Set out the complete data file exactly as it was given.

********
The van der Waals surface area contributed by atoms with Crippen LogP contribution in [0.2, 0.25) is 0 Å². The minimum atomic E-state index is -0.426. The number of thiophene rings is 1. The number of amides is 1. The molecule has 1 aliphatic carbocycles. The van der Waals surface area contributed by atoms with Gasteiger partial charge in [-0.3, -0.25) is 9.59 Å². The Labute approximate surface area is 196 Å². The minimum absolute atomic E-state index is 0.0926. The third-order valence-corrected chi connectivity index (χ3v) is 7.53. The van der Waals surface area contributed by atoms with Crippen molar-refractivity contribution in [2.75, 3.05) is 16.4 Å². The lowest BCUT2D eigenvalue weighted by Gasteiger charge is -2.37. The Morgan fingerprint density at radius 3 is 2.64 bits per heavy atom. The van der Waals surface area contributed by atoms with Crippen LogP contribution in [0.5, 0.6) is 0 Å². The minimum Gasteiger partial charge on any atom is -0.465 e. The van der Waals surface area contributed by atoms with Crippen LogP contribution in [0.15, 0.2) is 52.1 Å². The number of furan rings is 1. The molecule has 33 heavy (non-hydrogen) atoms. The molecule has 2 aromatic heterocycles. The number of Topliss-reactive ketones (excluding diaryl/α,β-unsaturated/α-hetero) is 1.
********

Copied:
The van der Waals surface area contributed by atoms with Crippen LogP contribution in [0.2, 0.25) is 0 Å². The minimum atomic E-state index is -0.426. The number of thiophene rings is 1. The number of amides is 1. The molecule has 1 aliphatic carbocycles. The van der Waals surface area contributed by atoms with Gasteiger partial charge in [-0.3, -0.25) is 9.59 Å². The Labute approximate surface area is 196 Å². The minimum absolute atomic E-state index is 0.0926. The third-order valence-corrected chi connectivity index (χ3v) is 7.53. The van der Waals surface area contributed by atoms with Crippen molar-refractivity contribution in [2.75, 3.05) is 16.4 Å². The lowest BCUT2D eigenvalue weighted by Gasteiger charge is -2.37. The Morgan fingerprint density at radius 3 is 2.64 bits per heavy atom. The van der Waals surface area contributed by atoms with Crippen LogP contribution in [0.5, 0.6) is 0 Å². The minimum Gasteiger partial charge on any atom is -0.465 e. The van der Waals surface area contributed by atoms with Crippen LogP contribution in [0.15, 0.2) is 52.1 Å². The number of furan rings is 1. The molecule has 33 heavy (non-hydrogen) atoms. The molecule has 2 aromatic heterocycles. The number of Topliss-reactive ketones (excluding diaryl/α,β-unsaturated/α-hetero) is 1.